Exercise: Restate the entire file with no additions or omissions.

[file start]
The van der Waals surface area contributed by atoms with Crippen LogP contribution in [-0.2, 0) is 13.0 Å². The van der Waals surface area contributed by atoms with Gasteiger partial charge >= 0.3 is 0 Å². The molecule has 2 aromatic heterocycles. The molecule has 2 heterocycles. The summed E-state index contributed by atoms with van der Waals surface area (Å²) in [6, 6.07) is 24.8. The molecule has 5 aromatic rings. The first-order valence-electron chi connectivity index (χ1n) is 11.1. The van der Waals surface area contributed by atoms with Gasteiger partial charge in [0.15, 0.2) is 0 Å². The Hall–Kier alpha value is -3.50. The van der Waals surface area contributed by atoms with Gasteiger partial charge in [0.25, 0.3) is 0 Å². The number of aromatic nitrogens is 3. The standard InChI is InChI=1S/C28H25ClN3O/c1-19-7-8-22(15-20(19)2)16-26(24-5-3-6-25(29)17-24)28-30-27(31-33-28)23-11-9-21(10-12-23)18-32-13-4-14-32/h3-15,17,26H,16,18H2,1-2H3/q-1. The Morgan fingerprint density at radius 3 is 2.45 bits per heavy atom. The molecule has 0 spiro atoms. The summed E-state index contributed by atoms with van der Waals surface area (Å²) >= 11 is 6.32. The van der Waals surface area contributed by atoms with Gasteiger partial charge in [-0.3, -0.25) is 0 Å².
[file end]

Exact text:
The van der Waals surface area contributed by atoms with Crippen LogP contribution in [-0.2, 0) is 13.0 Å². The van der Waals surface area contributed by atoms with Gasteiger partial charge >= 0.3 is 0 Å². The molecule has 2 aromatic heterocycles. The molecule has 2 heterocycles. The summed E-state index contributed by atoms with van der Waals surface area (Å²) in [6, 6.07) is 24.8. The molecule has 5 aromatic rings. The first-order valence-electron chi connectivity index (χ1n) is 11.1. The van der Waals surface area contributed by atoms with Gasteiger partial charge in [0.15, 0.2) is 0 Å². The Hall–Kier alpha value is -3.50. The van der Waals surface area contributed by atoms with Gasteiger partial charge in [0.25, 0.3) is 0 Å². The number of aromatic nitrogens is 3. The standard InChI is InChI=1S/C28H25ClN3O/c1-19-7-8-22(15-20(19)2)16-26(24-5-3-6-25(29)17-24)28-30-27(31-33-28)23-11-9-21(10-12-23)18-32-13-4-14-32/h3-15,17,26H,16,18H2,1-2H3/q-1. The Morgan fingerprint density at radius 3 is 2.45 bits per heavy atom. The molecule has 0 spiro atoms. The summed E-state index contributed by atoms with van der Waals surface area (Å²) >= 11 is 6.32. The van der Waals surface area contributed by atoms with Gasteiger partial charge in [-0.3, -0.25) is 0 Å².